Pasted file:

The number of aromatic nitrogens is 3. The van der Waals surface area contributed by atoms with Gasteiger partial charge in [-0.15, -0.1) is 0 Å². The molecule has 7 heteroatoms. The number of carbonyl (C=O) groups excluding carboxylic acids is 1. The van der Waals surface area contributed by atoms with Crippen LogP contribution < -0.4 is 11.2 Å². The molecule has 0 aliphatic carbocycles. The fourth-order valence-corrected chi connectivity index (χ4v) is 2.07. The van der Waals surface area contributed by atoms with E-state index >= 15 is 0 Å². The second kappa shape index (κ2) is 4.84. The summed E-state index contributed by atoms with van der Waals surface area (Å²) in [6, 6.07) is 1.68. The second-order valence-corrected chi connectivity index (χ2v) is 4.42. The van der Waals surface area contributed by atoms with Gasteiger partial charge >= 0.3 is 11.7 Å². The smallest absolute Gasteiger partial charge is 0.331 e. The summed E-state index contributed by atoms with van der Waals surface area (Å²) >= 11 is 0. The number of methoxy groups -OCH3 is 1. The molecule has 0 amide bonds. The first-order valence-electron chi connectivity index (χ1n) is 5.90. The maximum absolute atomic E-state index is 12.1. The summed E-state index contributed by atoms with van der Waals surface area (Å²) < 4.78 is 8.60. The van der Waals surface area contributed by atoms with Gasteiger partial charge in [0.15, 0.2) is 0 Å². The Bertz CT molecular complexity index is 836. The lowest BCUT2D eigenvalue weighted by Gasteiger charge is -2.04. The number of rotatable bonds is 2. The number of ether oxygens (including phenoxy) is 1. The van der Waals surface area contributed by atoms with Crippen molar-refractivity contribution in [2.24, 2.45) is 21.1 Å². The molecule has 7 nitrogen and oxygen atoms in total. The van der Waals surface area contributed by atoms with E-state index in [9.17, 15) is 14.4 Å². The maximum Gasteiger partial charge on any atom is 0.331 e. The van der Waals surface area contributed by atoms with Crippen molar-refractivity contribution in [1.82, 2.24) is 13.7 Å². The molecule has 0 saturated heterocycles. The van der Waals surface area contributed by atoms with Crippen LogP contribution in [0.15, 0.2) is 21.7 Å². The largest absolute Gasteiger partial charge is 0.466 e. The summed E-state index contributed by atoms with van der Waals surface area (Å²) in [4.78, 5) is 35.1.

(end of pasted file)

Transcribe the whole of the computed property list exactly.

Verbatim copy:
The number of aromatic nitrogens is 3. The van der Waals surface area contributed by atoms with Gasteiger partial charge in [-0.15, -0.1) is 0 Å². The molecule has 7 heteroatoms. The number of carbonyl (C=O) groups excluding carboxylic acids is 1. The van der Waals surface area contributed by atoms with Crippen LogP contribution < -0.4 is 11.2 Å². The molecule has 0 aliphatic carbocycles. The fourth-order valence-corrected chi connectivity index (χ4v) is 2.07. The van der Waals surface area contributed by atoms with E-state index >= 15 is 0 Å². The second kappa shape index (κ2) is 4.84. The summed E-state index contributed by atoms with van der Waals surface area (Å²) in [6, 6.07) is 1.68. The second-order valence-corrected chi connectivity index (χ2v) is 4.42. The van der Waals surface area contributed by atoms with Gasteiger partial charge >= 0.3 is 11.7 Å². The smallest absolute Gasteiger partial charge is 0.331 e. The summed E-state index contributed by atoms with van der Waals surface area (Å²) >= 11 is 0. The number of methoxy groups -OCH3 is 1. The molecule has 0 amide bonds. The first-order valence-electron chi connectivity index (χ1n) is 5.90. The maximum absolute atomic E-state index is 12.1. The summed E-state index contributed by atoms with van der Waals surface area (Å²) < 4.78 is 8.60. The van der Waals surface area contributed by atoms with Gasteiger partial charge in [0.15, 0.2) is 0 Å². The Bertz CT molecular complexity index is 836. The lowest BCUT2D eigenvalue weighted by Gasteiger charge is -2.04. The number of rotatable bonds is 2. The number of ether oxygens (including phenoxy) is 1. The van der Waals surface area contributed by atoms with Crippen molar-refractivity contribution in [2.24, 2.45) is 21.1 Å². The molecule has 7 nitrogen and oxygen atoms in total. The van der Waals surface area contributed by atoms with E-state index in [9.17, 15) is 14.4 Å². The maximum Gasteiger partial charge on any atom is 0.331 e. The van der Waals surface area contributed by atoms with Crippen molar-refractivity contribution in [1.82, 2.24) is 13.7 Å². The molecule has 0 saturated heterocycles. The van der Waals surface area contributed by atoms with Crippen LogP contribution in [0.15, 0.2) is 21.7 Å². The largest absolute Gasteiger partial charge is 0.466 e. The summed E-state index contributed by atoms with van der Waals surface area (Å²) in [4.78, 5) is 35.1.